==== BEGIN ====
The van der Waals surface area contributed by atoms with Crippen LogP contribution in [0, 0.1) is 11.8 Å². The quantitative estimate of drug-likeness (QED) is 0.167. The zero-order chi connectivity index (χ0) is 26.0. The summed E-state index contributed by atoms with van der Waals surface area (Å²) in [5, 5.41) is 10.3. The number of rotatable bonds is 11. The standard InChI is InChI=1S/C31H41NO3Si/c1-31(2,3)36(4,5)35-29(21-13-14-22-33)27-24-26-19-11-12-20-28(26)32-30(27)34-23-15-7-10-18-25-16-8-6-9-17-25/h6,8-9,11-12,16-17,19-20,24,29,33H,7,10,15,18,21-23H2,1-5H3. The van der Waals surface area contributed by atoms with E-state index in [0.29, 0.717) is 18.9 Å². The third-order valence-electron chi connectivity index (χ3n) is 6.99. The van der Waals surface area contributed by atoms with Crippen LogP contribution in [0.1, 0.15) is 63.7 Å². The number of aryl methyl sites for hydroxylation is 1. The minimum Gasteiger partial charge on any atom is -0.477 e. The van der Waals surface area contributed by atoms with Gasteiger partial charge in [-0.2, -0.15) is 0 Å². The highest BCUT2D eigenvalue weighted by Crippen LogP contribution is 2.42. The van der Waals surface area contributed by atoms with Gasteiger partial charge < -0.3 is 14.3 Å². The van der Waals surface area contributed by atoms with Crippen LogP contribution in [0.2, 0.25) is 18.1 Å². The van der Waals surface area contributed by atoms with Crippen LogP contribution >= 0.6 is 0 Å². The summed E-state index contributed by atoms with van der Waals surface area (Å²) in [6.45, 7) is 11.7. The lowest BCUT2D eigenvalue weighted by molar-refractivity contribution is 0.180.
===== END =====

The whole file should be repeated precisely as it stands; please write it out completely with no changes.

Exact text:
The van der Waals surface area contributed by atoms with Crippen LogP contribution in [0, 0.1) is 11.8 Å². The quantitative estimate of drug-likeness (QED) is 0.167. The zero-order chi connectivity index (χ0) is 26.0. The summed E-state index contributed by atoms with van der Waals surface area (Å²) in [5, 5.41) is 10.3. The number of rotatable bonds is 11. The standard InChI is InChI=1S/C31H41NO3Si/c1-31(2,3)36(4,5)35-29(21-13-14-22-33)27-24-26-19-11-12-20-28(26)32-30(27)34-23-15-7-10-18-25-16-8-6-9-17-25/h6,8-9,11-12,16-17,19-20,24,29,33H,7,10,15,18,21-23H2,1-5H3. The van der Waals surface area contributed by atoms with E-state index in [0.29, 0.717) is 18.9 Å². The third-order valence-electron chi connectivity index (χ3n) is 6.99. The van der Waals surface area contributed by atoms with Crippen LogP contribution in [0.1, 0.15) is 63.7 Å². The number of aryl methyl sites for hydroxylation is 1. The minimum Gasteiger partial charge on any atom is -0.477 e. The van der Waals surface area contributed by atoms with Gasteiger partial charge in [-0.2, -0.15) is 0 Å². The highest BCUT2D eigenvalue weighted by Crippen LogP contribution is 2.42. The van der Waals surface area contributed by atoms with Gasteiger partial charge < -0.3 is 14.3 Å². The van der Waals surface area contributed by atoms with Crippen LogP contribution in [0.2, 0.25) is 18.1 Å². The van der Waals surface area contributed by atoms with Crippen LogP contribution >= 0.6 is 0 Å². The summed E-state index contributed by atoms with van der Waals surface area (Å²) in [6.45, 7) is 11.7. The lowest BCUT2D eigenvalue weighted by molar-refractivity contribution is 0.180.